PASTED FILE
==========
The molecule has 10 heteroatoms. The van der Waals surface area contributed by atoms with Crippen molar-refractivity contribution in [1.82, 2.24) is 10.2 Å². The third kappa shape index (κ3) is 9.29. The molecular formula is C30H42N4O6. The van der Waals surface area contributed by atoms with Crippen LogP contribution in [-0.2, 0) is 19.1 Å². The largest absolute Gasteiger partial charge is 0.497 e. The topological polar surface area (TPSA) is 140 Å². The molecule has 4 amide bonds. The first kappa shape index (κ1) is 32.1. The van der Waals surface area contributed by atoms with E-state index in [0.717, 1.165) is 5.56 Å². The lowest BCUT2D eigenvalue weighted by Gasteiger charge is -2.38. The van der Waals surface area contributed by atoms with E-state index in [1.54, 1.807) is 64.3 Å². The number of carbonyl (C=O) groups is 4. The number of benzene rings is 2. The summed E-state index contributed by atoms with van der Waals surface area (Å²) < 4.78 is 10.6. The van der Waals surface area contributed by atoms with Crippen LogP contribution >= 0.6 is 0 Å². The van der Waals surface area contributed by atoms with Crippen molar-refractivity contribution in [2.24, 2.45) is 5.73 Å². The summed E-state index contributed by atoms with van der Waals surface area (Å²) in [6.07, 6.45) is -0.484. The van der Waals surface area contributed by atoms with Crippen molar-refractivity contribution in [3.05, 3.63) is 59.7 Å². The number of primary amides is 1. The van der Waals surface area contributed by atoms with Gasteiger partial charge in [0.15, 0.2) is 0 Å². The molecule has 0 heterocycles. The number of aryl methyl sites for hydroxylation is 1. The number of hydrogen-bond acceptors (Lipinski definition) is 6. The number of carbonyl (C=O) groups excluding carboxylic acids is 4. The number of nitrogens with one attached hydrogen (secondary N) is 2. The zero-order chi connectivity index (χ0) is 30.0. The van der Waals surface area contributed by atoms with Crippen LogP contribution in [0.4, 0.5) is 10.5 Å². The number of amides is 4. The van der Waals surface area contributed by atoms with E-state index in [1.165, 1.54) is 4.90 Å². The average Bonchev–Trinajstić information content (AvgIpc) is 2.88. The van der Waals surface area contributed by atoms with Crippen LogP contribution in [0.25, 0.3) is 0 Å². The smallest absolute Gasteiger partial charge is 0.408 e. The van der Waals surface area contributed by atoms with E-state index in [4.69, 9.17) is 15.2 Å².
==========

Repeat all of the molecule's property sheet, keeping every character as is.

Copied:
The molecule has 10 heteroatoms. The van der Waals surface area contributed by atoms with Crippen molar-refractivity contribution in [1.82, 2.24) is 10.2 Å². The third kappa shape index (κ3) is 9.29. The molecular formula is C30H42N4O6. The van der Waals surface area contributed by atoms with Crippen LogP contribution in [-0.2, 0) is 19.1 Å². The largest absolute Gasteiger partial charge is 0.497 e. The topological polar surface area (TPSA) is 140 Å². The molecule has 4 amide bonds. The first kappa shape index (κ1) is 32.1. The van der Waals surface area contributed by atoms with E-state index in [0.717, 1.165) is 5.56 Å². The lowest BCUT2D eigenvalue weighted by Gasteiger charge is -2.38. The van der Waals surface area contributed by atoms with E-state index in [1.54, 1.807) is 64.3 Å². The number of carbonyl (C=O) groups is 4. The number of benzene rings is 2. The summed E-state index contributed by atoms with van der Waals surface area (Å²) < 4.78 is 10.6. The van der Waals surface area contributed by atoms with Crippen LogP contribution >= 0.6 is 0 Å². The van der Waals surface area contributed by atoms with Crippen molar-refractivity contribution in [2.24, 2.45) is 5.73 Å². The summed E-state index contributed by atoms with van der Waals surface area (Å²) in [6.07, 6.45) is -0.484. The van der Waals surface area contributed by atoms with Crippen molar-refractivity contribution in [3.05, 3.63) is 59.7 Å². The number of primary amides is 1. The van der Waals surface area contributed by atoms with Gasteiger partial charge in [0.15, 0.2) is 0 Å². The molecule has 0 heterocycles. The number of aryl methyl sites for hydroxylation is 1. The number of hydrogen-bond acceptors (Lipinski definition) is 6. The number of carbonyl (C=O) groups excluding carboxylic acids is 4. The number of nitrogens with one attached hydrogen (secondary N) is 2. The zero-order chi connectivity index (χ0) is 30.0. The van der Waals surface area contributed by atoms with Crippen LogP contribution in [0.4, 0.5) is 10.5 Å². The number of amides is 4. The van der Waals surface area contributed by atoms with E-state index in [1.165, 1.54) is 4.90 Å². The average Bonchev–Trinajstić information content (AvgIpc) is 2.88. The van der Waals surface area contributed by atoms with Crippen LogP contribution in [0.25, 0.3) is 0 Å². The smallest absolute Gasteiger partial charge is 0.408 e. The van der Waals surface area contributed by atoms with E-state index in [4.69, 9.17) is 15.2 Å².